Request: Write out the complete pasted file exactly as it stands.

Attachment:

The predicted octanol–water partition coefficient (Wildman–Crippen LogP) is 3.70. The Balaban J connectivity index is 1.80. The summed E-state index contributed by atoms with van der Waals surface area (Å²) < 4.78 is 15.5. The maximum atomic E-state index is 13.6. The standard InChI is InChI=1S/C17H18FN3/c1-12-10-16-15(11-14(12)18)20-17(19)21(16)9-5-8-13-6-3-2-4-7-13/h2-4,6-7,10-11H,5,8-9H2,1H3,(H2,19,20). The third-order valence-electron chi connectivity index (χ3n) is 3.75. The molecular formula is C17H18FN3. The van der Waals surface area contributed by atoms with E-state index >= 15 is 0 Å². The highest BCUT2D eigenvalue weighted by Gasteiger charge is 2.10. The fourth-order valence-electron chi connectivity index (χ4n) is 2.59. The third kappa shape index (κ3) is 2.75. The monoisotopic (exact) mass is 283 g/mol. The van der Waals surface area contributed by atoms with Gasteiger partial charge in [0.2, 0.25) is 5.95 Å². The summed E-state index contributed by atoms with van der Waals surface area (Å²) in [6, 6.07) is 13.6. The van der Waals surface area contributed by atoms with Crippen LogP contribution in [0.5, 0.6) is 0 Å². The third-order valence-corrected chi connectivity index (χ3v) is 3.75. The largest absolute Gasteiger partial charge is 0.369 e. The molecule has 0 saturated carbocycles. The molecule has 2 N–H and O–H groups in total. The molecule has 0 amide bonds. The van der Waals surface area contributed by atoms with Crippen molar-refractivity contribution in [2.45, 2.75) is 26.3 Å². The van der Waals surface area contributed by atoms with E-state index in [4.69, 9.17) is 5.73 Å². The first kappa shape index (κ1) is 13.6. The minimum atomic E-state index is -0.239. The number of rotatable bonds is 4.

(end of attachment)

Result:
The predicted octanol–water partition coefficient (Wildman–Crippen LogP) is 3.70. The Balaban J connectivity index is 1.80. The summed E-state index contributed by atoms with van der Waals surface area (Å²) < 4.78 is 15.5. The maximum atomic E-state index is 13.6. The standard InChI is InChI=1S/C17H18FN3/c1-12-10-16-15(11-14(12)18)20-17(19)21(16)9-5-8-13-6-3-2-4-7-13/h2-4,6-7,10-11H,5,8-9H2,1H3,(H2,19,20). The third-order valence-electron chi connectivity index (χ3n) is 3.75. The molecular formula is C17H18FN3. The van der Waals surface area contributed by atoms with E-state index >= 15 is 0 Å². The highest BCUT2D eigenvalue weighted by Gasteiger charge is 2.10. The fourth-order valence-electron chi connectivity index (χ4n) is 2.59. The third kappa shape index (κ3) is 2.75. The monoisotopic (exact) mass is 283 g/mol. The van der Waals surface area contributed by atoms with Gasteiger partial charge in [0.2, 0.25) is 5.95 Å². The summed E-state index contributed by atoms with van der Waals surface area (Å²) in [6, 6.07) is 13.6. The van der Waals surface area contributed by atoms with Crippen LogP contribution in [0.5, 0.6) is 0 Å². The third-order valence-corrected chi connectivity index (χ3v) is 3.75. The largest absolute Gasteiger partial charge is 0.369 e. The molecule has 0 saturated carbocycles. The molecule has 2 N–H and O–H groups in total. The molecule has 0 amide bonds. The van der Waals surface area contributed by atoms with Crippen molar-refractivity contribution in [2.45, 2.75) is 26.3 Å². The van der Waals surface area contributed by atoms with E-state index in [4.69, 9.17) is 5.73 Å². The first kappa shape index (κ1) is 13.6. The minimum atomic E-state index is -0.239. The number of rotatable bonds is 4.